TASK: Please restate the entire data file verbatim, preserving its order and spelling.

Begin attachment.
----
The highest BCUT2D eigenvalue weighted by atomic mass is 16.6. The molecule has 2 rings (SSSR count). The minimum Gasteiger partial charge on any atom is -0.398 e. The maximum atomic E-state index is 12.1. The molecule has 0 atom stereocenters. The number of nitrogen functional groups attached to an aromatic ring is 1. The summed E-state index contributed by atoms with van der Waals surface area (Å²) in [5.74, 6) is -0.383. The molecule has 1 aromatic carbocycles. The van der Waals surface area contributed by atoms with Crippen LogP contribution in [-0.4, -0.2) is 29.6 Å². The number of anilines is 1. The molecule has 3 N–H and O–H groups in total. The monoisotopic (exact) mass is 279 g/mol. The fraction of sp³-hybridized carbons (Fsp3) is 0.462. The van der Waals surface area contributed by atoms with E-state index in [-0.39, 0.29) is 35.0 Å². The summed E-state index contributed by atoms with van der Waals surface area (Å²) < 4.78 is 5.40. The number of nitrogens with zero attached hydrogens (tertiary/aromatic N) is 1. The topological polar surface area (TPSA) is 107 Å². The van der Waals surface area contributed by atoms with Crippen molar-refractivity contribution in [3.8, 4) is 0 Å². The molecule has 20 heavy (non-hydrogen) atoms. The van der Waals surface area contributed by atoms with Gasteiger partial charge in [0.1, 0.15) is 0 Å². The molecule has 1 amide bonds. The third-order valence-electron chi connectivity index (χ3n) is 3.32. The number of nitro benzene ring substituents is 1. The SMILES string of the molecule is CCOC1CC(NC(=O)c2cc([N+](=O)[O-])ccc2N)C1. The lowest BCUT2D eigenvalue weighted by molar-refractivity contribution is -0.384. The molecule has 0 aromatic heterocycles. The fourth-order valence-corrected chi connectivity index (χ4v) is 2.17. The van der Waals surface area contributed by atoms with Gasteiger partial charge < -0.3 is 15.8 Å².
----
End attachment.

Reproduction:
The highest BCUT2D eigenvalue weighted by atomic mass is 16.6. The molecule has 2 rings (SSSR count). The minimum Gasteiger partial charge on any atom is -0.398 e. The maximum atomic E-state index is 12.1. The molecule has 0 atom stereocenters. The number of nitrogen functional groups attached to an aromatic ring is 1. The summed E-state index contributed by atoms with van der Waals surface area (Å²) in [5.74, 6) is -0.383. The molecule has 1 aromatic carbocycles. The van der Waals surface area contributed by atoms with Crippen LogP contribution in [-0.4, -0.2) is 29.6 Å². The number of anilines is 1. The molecule has 3 N–H and O–H groups in total. The monoisotopic (exact) mass is 279 g/mol. The fraction of sp³-hybridized carbons (Fsp3) is 0.462. The van der Waals surface area contributed by atoms with E-state index in [-0.39, 0.29) is 35.0 Å². The summed E-state index contributed by atoms with van der Waals surface area (Å²) < 4.78 is 5.40. The number of nitrogens with zero attached hydrogens (tertiary/aromatic N) is 1. The topological polar surface area (TPSA) is 107 Å². The van der Waals surface area contributed by atoms with Crippen molar-refractivity contribution in [3.8, 4) is 0 Å². The molecule has 20 heavy (non-hydrogen) atoms. The van der Waals surface area contributed by atoms with Gasteiger partial charge in [0.1, 0.15) is 0 Å². The molecule has 1 amide bonds. The third-order valence-electron chi connectivity index (χ3n) is 3.32. The number of nitro benzene ring substituents is 1. The SMILES string of the molecule is CCOC1CC(NC(=O)c2cc([N+](=O)[O-])ccc2N)C1. The lowest BCUT2D eigenvalue weighted by molar-refractivity contribution is -0.384. The molecule has 0 aromatic heterocycles. The fourth-order valence-corrected chi connectivity index (χ4v) is 2.17. The van der Waals surface area contributed by atoms with Gasteiger partial charge < -0.3 is 15.8 Å².